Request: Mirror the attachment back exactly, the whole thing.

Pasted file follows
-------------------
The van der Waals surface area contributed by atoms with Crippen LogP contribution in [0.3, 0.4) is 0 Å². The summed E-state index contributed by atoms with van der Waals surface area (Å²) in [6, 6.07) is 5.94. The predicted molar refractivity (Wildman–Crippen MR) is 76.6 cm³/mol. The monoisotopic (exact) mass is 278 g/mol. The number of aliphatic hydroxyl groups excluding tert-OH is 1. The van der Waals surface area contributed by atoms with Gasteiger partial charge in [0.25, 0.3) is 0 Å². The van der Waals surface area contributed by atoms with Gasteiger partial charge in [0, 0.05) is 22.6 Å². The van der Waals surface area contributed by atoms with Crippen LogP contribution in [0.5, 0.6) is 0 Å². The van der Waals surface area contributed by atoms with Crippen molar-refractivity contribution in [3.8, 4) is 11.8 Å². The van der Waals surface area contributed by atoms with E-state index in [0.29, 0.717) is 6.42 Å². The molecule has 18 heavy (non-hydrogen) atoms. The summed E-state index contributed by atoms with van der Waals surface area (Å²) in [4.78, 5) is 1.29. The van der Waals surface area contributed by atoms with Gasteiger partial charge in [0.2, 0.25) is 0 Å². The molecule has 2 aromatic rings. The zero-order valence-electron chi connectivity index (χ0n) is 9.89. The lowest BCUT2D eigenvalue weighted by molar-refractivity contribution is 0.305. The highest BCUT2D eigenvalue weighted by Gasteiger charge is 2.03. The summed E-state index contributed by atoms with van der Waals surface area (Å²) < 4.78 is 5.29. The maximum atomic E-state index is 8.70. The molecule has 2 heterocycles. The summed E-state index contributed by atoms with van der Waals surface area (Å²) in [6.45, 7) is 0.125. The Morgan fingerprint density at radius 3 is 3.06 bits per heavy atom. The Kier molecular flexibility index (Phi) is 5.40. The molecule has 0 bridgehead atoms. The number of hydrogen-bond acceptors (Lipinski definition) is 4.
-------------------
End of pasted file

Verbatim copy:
The van der Waals surface area contributed by atoms with Crippen LogP contribution in [0.3, 0.4) is 0 Å². The summed E-state index contributed by atoms with van der Waals surface area (Å²) in [6, 6.07) is 5.94. The predicted molar refractivity (Wildman–Crippen MR) is 76.6 cm³/mol. The monoisotopic (exact) mass is 278 g/mol. The number of aliphatic hydroxyl groups excluding tert-OH is 1. The van der Waals surface area contributed by atoms with Gasteiger partial charge in [0.25, 0.3) is 0 Å². The van der Waals surface area contributed by atoms with Gasteiger partial charge in [0, 0.05) is 22.6 Å². The van der Waals surface area contributed by atoms with Crippen LogP contribution in [0.5, 0.6) is 0 Å². The van der Waals surface area contributed by atoms with Crippen molar-refractivity contribution in [3.8, 4) is 11.8 Å². The van der Waals surface area contributed by atoms with E-state index in [0.29, 0.717) is 6.42 Å². The molecule has 18 heavy (non-hydrogen) atoms. The summed E-state index contributed by atoms with van der Waals surface area (Å²) in [4.78, 5) is 1.29. The van der Waals surface area contributed by atoms with Gasteiger partial charge in [0.2, 0.25) is 0 Å². The molecule has 2 aromatic rings. The zero-order valence-electron chi connectivity index (χ0n) is 9.89. The lowest BCUT2D eigenvalue weighted by molar-refractivity contribution is 0.305. The highest BCUT2D eigenvalue weighted by Gasteiger charge is 2.03. The summed E-state index contributed by atoms with van der Waals surface area (Å²) < 4.78 is 5.29. The maximum atomic E-state index is 8.70. The molecule has 2 heterocycles. The summed E-state index contributed by atoms with van der Waals surface area (Å²) in [6.45, 7) is 0.125. The Morgan fingerprint density at radius 3 is 3.06 bits per heavy atom. The Kier molecular flexibility index (Phi) is 5.40. The molecule has 0 bridgehead atoms. The number of hydrogen-bond acceptors (Lipinski definition) is 4.